The Adolescent Menstrual Experiences and Health Cohort (AMEHC) study follows a cohort of adolescent girls over time to understand their changing menstrual experiences and the impacts this has on their lives.

The AMEHC study is a longitudinal research study following 2,000 girls in Khulna, Bangladesh from the start of their secondary schooling. Our baseline information and consent video provides brief explanation of the study methods!

An Overview

Click through the sections to the right to learn about the AMEHC study.

For more detailed information about the study methods and the hypotheses that we will test through the research, see the Protocol paper or  Watch a presentation on the AMEHC study

  1. Describe girls’ menstrual health needs and experiences, and how they change, throughout adolescence. 

  2. Quantify the impact of met and unmet menstrual health needs on girls’ education, mental health, physical health, and sexual and reproductive health over time. 

  3. Understand the pathways to menstrual health, including the role of contextual factors. 

This study will build the evidence to understand adolescent menstrual health needs and their impacts over the life-course.  

Providing an understanding of the way girls menstrual health needs change over time will help to target age-appropriate education and intervention.  

While there is increasing recognition that menstruation is important, there are few reliable estimates of the extent to which menstrual health affects girls’ lives over the long term. Quantitative estimates of these effects will equip advocacy, support sustainable investment from governments and other donors, and help inform cost-effective interventions and intervention development. 

A longitudinal cohort is best placed to rigorously estimate these effects. Menstruation is a frequent, repeated experience, and it is likely that the impact of unmet needs accumulates over time. A longitudinal study helps us capture the changes over time, and allows us to explore the relationships between early life events and later outcomes.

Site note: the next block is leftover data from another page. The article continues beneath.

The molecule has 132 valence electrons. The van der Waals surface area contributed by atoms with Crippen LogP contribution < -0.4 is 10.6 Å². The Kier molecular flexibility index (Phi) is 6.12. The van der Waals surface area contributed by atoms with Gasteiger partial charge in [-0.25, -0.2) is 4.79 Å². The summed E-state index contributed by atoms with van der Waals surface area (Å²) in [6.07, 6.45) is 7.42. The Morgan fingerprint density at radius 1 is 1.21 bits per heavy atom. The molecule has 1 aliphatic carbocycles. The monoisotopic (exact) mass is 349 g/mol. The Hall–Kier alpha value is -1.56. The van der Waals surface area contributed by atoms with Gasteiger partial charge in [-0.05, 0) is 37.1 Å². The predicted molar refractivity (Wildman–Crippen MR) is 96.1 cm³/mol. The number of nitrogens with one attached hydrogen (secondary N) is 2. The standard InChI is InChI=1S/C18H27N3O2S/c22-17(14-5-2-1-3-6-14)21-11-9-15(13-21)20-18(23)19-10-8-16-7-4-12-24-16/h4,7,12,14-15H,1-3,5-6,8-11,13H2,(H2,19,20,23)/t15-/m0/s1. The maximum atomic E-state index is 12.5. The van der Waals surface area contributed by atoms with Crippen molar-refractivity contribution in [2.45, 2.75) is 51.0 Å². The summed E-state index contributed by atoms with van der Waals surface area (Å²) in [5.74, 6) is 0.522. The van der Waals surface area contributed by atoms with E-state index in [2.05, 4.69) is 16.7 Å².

The AMEHC research programme launched in 2022. We undertook a year of preparatory activities to understand more about girls' needs in context through qualitative research and to develop, adapt and test appropriate survey measures. 

The cohort launched in 2023, and enrolled 2,016 adolescent girls at the start of class 6 (secondary school) across a representative sample of schools in a rural and an urban region within Khulna District.  

During our baseline data collection we surveyed girls' guardians (mostly parents), girls themselves, and undertook checklists to capture the available school facilities and support.  

Annual surveys  with girls, education data collected from schools, and school checklists now capture changing experiences and track the impact of menstrual health on girls' lives. Girls' guardians will be surveyed again in 2025. 

Alongside the main cohort, embedded sub-studies help us understand specific additional research questions. Throughout 2023, we undertook an intensive 'sub-cohort' with 400 menstruating girls from the cohort. We surveyed them at 2-month intervals to understand the variability in experiences over shorter time spans.  

From 2024, a qualitative 'sub-cohort' of approximately 40 girls selected from the cohort will provide additional perspectives on girls' lived experience and the way their relationship with their bodies and their menstruation changes over time. 

Throughout the study, engagement with a National Advisory Committee, a Girls Advisory Group (selected from the cohort), workshops at the district and sub-district level, along with yearly dissemination to schools and participants will support the development of recommendations for how government and NGOs should respond to the findings.  

Study Timeline

00610 AMEHC Updated


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AMEHC Protocol

Protocol for the Adolescent Menstrual Experiences and Health Cohort (AMEHC) Study in Khulna, Bangladesh

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